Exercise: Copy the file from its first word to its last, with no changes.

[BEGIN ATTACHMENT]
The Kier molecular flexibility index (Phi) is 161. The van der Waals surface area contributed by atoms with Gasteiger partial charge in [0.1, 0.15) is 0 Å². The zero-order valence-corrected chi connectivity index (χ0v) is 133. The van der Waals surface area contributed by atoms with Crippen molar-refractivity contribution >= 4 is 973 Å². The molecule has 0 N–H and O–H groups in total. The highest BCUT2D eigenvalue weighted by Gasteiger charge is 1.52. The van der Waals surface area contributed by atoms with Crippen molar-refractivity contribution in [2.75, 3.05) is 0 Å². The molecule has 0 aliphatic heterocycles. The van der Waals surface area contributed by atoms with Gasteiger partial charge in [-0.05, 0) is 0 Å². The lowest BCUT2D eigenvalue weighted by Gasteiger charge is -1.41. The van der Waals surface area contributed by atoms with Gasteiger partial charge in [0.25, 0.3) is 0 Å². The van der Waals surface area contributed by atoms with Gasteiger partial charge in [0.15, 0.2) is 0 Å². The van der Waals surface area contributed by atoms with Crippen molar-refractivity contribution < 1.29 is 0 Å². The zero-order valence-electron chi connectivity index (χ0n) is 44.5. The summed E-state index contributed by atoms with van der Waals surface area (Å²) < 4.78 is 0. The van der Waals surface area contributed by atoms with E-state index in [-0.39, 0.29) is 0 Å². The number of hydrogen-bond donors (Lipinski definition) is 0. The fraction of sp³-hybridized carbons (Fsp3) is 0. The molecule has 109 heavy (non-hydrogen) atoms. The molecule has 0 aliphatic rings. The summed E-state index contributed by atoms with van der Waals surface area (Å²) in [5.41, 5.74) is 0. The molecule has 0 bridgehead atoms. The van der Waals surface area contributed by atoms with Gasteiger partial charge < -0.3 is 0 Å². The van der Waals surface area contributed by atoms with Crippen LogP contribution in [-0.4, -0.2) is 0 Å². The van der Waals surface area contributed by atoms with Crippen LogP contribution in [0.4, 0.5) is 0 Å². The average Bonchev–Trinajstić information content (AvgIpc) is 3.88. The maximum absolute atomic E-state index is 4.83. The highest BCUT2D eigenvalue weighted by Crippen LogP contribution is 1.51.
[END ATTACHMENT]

The Kier molecular flexibility index (Phi) is 161. The van der Waals surface area contributed by atoms with Gasteiger partial charge in [0.1, 0.15) is 0 Å². The zero-order valence-corrected chi connectivity index (χ0v) is 133. The van der Waals surface area contributed by atoms with Crippen molar-refractivity contribution >= 4 is 973 Å². The molecule has 0 N–H and O–H groups in total. The highest BCUT2D eigenvalue weighted by Gasteiger charge is 1.52. The van der Waals surface area contributed by atoms with Crippen molar-refractivity contribution in [2.75, 3.05) is 0 Å². The molecule has 0 aliphatic heterocycles. The van der Waals surface area contributed by atoms with Gasteiger partial charge in [-0.05, 0) is 0 Å². The lowest BCUT2D eigenvalue weighted by Gasteiger charge is -1.41. The van der Waals surface area contributed by atoms with Gasteiger partial charge in [0.25, 0.3) is 0 Å². The van der Waals surface area contributed by atoms with Gasteiger partial charge in [0.15, 0.2) is 0 Å². The van der Waals surface area contributed by atoms with Crippen molar-refractivity contribution < 1.29 is 0 Å². The zero-order valence-electron chi connectivity index (χ0n) is 44.5. The summed E-state index contributed by atoms with van der Waals surface area (Å²) < 4.78 is 0. The van der Waals surface area contributed by atoms with E-state index in [-0.39, 0.29) is 0 Å². The number of hydrogen-bond donors (Lipinski definition) is 0. The fraction of sp³-hybridized carbons (Fsp3) is 0. The molecule has 109 heavy (non-hydrogen) atoms. The molecule has 0 aliphatic rings. The summed E-state index contributed by atoms with van der Waals surface area (Å²) in [5.41, 5.74) is 0. The molecule has 0 bridgehead atoms. The van der Waals surface area contributed by atoms with Gasteiger partial charge < -0.3 is 0 Å². The van der Waals surface area contributed by atoms with Crippen LogP contribution in [-0.4, -0.2) is 0 Å². The van der Waals surface area contributed by atoms with Crippen LogP contribution in [0.4, 0.5) is 0 Å². The average Bonchev–Trinajstić information content (AvgIpc) is 3.88. The maximum absolute atomic E-state index is 4.83. The highest BCUT2D eigenvalue weighted by Crippen LogP contribution is 1.51.